Nor was there legally sufficient evidence that the owner supervised and controlled employee work schedules or conditions of employment at the franchisee location. The franchisee made changes to the cook’s hours and salary shortly after meeting with the owner. Moreover, the owner reviewed employee work schedules at the franchisee location, trained the cook (and the franchisee), visited the location frequently, emailed the franchisee with suggestions on how to improve the profitability of the restaurants, implemented changes to the menus, contracted with vendors for supplies for the franchise, and directed various advertising plans. Even coupled with evidence that the cook was directed to remain at work until an employee who worked at the owner’s restaurant arrived, none of the evidence was legally sufficient in the Fifth Circuit’s opinion to show the owner supervised or controlled the cook’s working conditions.
Temporal proximity between the owner’s meeting with the franchisee and changes implemented in the franchisee’s location alone did not establish that a jury could infer the owner possessed the authority to supervise or control employee work schedules or conditions of employment. Not only did the owner and the franchisee testify that the owner merely provided advice, the cook also testified that the franchisee controlled his schedule and the owner never discussed the cook’s responsibilities or position. The appeals court found it reasonable that a franchisor would train new franchisees and their employees and, via email, set out broad policies for the entire franchise and provide assistance to franchisees. None of the evidence demonstrated that the owner supervised or controlled the cook’s schedule or employment conditions.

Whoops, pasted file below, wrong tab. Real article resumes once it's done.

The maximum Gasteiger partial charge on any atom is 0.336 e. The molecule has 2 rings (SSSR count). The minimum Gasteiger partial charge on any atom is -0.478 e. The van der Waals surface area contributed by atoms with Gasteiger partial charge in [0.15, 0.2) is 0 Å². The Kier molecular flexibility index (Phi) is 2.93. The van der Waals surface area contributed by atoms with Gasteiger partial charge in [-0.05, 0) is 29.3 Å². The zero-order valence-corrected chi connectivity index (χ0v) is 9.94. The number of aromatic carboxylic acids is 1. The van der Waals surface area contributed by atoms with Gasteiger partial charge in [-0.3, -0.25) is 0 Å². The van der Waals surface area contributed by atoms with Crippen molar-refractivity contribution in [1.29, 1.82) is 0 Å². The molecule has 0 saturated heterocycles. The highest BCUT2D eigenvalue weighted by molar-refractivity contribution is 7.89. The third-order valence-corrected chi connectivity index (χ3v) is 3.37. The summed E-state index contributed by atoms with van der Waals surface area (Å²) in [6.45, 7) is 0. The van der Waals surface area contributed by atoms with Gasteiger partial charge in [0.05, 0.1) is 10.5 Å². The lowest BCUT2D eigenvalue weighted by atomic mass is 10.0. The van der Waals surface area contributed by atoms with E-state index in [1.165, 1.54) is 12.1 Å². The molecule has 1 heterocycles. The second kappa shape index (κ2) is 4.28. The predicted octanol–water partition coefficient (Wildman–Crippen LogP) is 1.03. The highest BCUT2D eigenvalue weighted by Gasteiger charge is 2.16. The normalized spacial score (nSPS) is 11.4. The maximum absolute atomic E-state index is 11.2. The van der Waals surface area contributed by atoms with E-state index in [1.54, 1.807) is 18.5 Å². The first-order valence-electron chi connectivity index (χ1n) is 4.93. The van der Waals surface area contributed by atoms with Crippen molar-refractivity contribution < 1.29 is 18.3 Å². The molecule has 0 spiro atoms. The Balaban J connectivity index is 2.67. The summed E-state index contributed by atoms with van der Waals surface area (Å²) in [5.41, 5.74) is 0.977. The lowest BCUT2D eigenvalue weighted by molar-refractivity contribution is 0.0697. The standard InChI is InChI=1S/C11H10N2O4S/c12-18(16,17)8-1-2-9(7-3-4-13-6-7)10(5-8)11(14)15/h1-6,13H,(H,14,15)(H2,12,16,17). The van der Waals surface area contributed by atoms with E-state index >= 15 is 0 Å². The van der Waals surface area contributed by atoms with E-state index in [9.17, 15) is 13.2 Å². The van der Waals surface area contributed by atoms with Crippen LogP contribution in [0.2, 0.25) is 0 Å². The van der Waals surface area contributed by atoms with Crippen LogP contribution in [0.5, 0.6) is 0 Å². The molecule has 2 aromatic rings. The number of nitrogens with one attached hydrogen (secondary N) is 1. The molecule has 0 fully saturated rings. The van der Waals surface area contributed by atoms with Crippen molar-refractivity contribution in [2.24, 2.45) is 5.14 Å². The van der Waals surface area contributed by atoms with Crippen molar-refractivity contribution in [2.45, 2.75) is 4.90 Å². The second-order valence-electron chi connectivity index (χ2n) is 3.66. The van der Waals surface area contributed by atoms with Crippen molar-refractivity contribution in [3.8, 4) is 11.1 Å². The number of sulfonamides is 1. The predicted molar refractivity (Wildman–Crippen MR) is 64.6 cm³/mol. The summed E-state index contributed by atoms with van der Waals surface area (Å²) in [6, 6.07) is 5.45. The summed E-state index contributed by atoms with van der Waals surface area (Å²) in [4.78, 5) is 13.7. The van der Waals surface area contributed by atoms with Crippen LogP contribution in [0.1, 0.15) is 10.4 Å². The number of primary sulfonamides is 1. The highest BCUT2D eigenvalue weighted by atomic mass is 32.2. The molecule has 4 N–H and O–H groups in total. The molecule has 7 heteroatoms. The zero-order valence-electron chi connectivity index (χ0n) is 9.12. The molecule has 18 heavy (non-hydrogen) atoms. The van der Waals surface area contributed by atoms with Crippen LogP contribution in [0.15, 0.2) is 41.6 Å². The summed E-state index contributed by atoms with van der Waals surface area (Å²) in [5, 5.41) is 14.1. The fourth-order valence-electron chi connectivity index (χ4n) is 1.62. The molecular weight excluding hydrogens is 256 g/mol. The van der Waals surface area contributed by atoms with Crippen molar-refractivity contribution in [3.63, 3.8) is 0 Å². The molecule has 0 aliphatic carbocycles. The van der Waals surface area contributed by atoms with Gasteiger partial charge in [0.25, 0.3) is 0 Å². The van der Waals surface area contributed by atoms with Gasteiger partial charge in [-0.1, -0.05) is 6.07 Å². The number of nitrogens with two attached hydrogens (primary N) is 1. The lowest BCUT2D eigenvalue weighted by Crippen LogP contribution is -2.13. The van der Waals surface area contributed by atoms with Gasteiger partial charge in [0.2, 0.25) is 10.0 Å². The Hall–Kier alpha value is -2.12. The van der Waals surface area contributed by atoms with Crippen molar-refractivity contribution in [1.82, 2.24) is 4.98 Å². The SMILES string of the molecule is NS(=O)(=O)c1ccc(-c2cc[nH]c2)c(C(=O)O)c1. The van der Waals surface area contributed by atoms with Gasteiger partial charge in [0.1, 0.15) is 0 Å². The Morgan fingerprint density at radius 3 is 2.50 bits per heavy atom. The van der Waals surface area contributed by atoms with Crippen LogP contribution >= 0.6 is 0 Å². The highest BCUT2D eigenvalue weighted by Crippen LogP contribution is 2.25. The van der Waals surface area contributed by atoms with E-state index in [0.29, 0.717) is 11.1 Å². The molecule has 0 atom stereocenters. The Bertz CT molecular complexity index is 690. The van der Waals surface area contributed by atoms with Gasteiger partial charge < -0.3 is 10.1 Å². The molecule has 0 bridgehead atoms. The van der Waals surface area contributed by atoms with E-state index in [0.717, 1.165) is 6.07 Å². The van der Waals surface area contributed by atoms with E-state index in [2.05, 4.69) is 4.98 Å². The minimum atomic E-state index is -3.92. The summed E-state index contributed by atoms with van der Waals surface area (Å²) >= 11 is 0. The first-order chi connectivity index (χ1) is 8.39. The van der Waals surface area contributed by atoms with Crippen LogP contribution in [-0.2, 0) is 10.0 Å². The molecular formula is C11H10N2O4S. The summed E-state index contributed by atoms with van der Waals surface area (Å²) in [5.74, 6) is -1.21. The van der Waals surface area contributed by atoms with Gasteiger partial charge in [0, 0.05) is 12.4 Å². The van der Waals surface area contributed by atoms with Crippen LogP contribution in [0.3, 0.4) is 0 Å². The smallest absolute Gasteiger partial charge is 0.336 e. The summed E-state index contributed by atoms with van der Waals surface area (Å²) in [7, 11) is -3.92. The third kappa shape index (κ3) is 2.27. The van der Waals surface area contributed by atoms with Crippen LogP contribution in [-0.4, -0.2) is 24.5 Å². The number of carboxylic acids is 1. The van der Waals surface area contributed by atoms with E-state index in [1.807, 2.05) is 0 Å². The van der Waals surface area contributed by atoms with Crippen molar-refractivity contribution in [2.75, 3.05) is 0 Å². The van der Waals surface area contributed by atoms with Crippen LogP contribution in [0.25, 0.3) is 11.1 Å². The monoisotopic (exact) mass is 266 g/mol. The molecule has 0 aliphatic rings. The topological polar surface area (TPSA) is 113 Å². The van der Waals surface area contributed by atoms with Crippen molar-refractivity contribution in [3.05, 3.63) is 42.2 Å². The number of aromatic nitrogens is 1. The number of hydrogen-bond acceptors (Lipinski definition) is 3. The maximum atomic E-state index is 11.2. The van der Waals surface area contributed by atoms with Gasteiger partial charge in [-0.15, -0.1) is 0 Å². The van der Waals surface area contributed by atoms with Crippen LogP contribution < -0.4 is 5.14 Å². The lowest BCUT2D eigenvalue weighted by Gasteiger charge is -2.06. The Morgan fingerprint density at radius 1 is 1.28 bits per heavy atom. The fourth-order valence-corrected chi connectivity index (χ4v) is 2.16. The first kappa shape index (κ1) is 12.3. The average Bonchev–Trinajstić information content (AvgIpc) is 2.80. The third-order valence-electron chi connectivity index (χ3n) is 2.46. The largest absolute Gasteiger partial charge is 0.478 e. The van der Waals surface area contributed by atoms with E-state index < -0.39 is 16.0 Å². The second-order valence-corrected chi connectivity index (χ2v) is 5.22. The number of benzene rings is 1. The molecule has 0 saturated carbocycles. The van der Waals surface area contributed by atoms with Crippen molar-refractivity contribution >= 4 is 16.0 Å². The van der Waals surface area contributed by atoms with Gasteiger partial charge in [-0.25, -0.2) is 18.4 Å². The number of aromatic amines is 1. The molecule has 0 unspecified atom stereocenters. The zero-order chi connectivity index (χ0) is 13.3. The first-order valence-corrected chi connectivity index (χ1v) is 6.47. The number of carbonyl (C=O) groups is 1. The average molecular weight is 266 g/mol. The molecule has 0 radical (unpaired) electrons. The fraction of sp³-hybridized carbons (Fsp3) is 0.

Rate and method of pay
Awareness of the cook’s salary alone was not enough to justify an inference that the owner determined the cook’s rate and method of payment. Meetings between the owner and the franchisee, without more, did not demonstrate that the owner decided the cook’s rate or method of pay. In fact, the cook testified that the owner did not control his rate of pay; he similarly testified that the franchisee set his rate and method of payment.
Finally, the franchise agreement itself did not support the jury’s verdict Although it directed the franchisee to “comply with all lawful and reasonable policies, regulations, and procedures promulgated or prescribed from time to time by Franchisor,” it also stated that the franchisee exercised “ultimate authority and responsibility with respect to the management and operation of Franchisee’s shop.” The cook conceded that the franchise agreement was insufficient, by itself, to establish that the owner was the cook’s employer, but the court also found that it did not lend support to otherwise satisfy the economic reality test. The court thus entered judgment in favor of the owner. (Orozco v Plackis, 5thCir, 164 LC ¶36,248.)